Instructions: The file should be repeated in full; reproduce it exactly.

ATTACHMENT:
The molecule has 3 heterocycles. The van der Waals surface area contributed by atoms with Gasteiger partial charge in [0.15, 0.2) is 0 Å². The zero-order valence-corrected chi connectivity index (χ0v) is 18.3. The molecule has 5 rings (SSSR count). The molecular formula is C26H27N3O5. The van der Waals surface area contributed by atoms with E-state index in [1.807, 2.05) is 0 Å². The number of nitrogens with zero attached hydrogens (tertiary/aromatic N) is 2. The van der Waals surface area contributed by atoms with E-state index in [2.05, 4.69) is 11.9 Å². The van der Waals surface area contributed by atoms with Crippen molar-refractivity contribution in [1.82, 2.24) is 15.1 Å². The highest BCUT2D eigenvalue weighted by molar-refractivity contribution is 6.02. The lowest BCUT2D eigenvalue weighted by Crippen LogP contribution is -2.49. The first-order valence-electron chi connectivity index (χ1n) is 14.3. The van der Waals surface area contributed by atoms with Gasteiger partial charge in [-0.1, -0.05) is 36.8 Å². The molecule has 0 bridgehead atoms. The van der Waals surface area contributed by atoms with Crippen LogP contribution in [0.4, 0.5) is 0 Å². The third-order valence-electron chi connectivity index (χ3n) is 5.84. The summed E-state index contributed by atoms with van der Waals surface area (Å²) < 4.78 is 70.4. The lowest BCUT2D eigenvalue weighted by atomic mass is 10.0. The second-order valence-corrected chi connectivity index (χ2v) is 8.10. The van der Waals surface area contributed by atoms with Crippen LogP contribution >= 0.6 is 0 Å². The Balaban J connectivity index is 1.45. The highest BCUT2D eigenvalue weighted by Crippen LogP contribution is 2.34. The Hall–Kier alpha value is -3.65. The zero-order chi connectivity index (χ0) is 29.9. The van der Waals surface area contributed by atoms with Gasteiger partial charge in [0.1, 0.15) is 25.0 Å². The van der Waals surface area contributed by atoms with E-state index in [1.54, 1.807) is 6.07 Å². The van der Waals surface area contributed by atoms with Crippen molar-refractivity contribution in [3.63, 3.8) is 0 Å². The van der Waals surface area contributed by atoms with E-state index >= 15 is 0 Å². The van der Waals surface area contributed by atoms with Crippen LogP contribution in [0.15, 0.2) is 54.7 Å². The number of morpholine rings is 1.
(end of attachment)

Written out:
The molecule has 3 heterocycles. The van der Waals surface area contributed by atoms with Gasteiger partial charge in [0.15, 0.2) is 0 Å². The zero-order valence-corrected chi connectivity index (χ0v) is 18.3. The molecule has 5 rings (SSSR count). The molecular formula is C26H27N3O5. The van der Waals surface area contributed by atoms with E-state index in [1.807, 2.05) is 0 Å². The number of nitrogens with zero attached hydrogens (tertiary/aromatic N) is 2. The van der Waals surface area contributed by atoms with E-state index in [2.05, 4.69) is 11.9 Å². The van der Waals surface area contributed by atoms with Crippen molar-refractivity contribution in [1.82, 2.24) is 15.1 Å². The highest BCUT2D eigenvalue weighted by molar-refractivity contribution is 6.02. The lowest BCUT2D eigenvalue weighted by Crippen LogP contribution is -2.49. The first-order valence-electron chi connectivity index (χ1n) is 14.3. The van der Waals surface area contributed by atoms with Gasteiger partial charge in [-0.1, -0.05) is 36.8 Å². The molecule has 0 bridgehead atoms. The van der Waals surface area contributed by atoms with Crippen LogP contribution in [0.4, 0.5) is 0 Å². The third-order valence-electron chi connectivity index (χ3n) is 5.84. The summed E-state index contributed by atoms with van der Waals surface area (Å²) < 4.78 is 70.4. The lowest BCUT2D eigenvalue weighted by atomic mass is 10.0. The second-order valence-corrected chi connectivity index (χ2v) is 8.10. The van der Waals surface area contributed by atoms with Crippen LogP contribution >= 0.6 is 0 Å². The Balaban J connectivity index is 1.45. The highest BCUT2D eigenvalue weighted by Crippen LogP contribution is 2.34. The Hall–Kier alpha value is -3.65. The zero-order chi connectivity index (χ0) is 29.9. The van der Waals surface area contributed by atoms with Gasteiger partial charge in [0.1, 0.15) is 25.0 Å². The van der Waals surface area contributed by atoms with E-state index in [1.54, 1.807) is 6.07 Å². The van der Waals surface area contributed by atoms with Crippen molar-refractivity contribution in [3.63, 3.8) is 0 Å². The van der Waals surface area contributed by atoms with E-state index >= 15 is 0 Å². The van der Waals surface area contributed by atoms with Crippen LogP contribution in [0.15, 0.2) is 54.7 Å². The number of morpholine rings is 1.